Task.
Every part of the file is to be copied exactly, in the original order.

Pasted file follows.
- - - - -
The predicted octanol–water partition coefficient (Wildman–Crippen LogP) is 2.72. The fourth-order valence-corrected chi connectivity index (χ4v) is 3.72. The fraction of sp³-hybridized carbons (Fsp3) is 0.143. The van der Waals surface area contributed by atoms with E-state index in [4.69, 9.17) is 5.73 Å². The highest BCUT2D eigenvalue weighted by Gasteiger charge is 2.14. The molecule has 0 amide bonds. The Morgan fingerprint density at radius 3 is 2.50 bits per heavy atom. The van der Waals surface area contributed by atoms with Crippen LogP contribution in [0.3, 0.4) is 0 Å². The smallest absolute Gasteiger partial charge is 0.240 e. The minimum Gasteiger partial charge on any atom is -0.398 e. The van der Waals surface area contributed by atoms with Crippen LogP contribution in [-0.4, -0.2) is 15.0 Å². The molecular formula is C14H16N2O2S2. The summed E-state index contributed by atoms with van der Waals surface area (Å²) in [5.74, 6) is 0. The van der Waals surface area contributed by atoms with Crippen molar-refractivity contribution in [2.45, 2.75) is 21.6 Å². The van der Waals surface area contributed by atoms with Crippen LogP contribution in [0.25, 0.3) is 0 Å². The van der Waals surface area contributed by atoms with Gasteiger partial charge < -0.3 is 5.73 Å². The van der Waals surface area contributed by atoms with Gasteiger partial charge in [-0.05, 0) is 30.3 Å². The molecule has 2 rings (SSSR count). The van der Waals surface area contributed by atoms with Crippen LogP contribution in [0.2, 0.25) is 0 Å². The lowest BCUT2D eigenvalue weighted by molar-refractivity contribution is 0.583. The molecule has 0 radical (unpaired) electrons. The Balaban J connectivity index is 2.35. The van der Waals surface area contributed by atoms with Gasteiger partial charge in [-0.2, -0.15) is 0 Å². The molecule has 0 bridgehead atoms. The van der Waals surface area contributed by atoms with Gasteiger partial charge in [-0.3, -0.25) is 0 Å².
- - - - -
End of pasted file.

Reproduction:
The predicted octanol–water partition coefficient (Wildman–Crippen LogP) is 2.72. The fourth-order valence-corrected chi connectivity index (χ4v) is 3.72. The fraction of sp³-hybridized carbons (Fsp3) is 0.143. The van der Waals surface area contributed by atoms with E-state index in [4.69, 9.17) is 5.73 Å². The highest BCUT2D eigenvalue weighted by Gasteiger charge is 2.14. The molecule has 0 amide bonds. The Morgan fingerprint density at radius 3 is 2.50 bits per heavy atom. The van der Waals surface area contributed by atoms with Crippen LogP contribution in [0.3, 0.4) is 0 Å². The smallest absolute Gasteiger partial charge is 0.240 e. The minimum Gasteiger partial charge on any atom is -0.398 e. The van der Waals surface area contributed by atoms with Crippen LogP contribution in [-0.4, -0.2) is 15.0 Å². The molecular formula is C14H16N2O2S2. The summed E-state index contributed by atoms with van der Waals surface area (Å²) in [5.74, 6) is 0. The van der Waals surface area contributed by atoms with Crippen molar-refractivity contribution in [2.45, 2.75) is 21.6 Å². The van der Waals surface area contributed by atoms with Crippen LogP contribution in [0.25, 0.3) is 0 Å². The van der Waals surface area contributed by atoms with Gasteiger partial charge < -0.3 is 5.73 Å². The van der Waals surface area contributed by atoms with Gasteiger partial charge in [-0.05, 0) is 30.3 Å². The molecule has 2 rings (SSSR count). The van der Waals surface area contributed by atoms with Crippen LogP contribution in [0.2, 0.25) is 0 Å². The lowest BCUT2D eigenvalue weighted by molar-refractivity contribution is 0.583. The molecule has 0 radical (unpaired) electrons. The Balaban J connectivity index is 2.35. The van der Waals surface area contributed by atoms with Gasteiger partial charge in [-0.2, -0.15) is 0 Å². The molecule has 0 bridgehead atoms. The van der Waals surface area contributed by atoms with Gasteiger partial charge in [-0.3, -0.25) is 0 Å².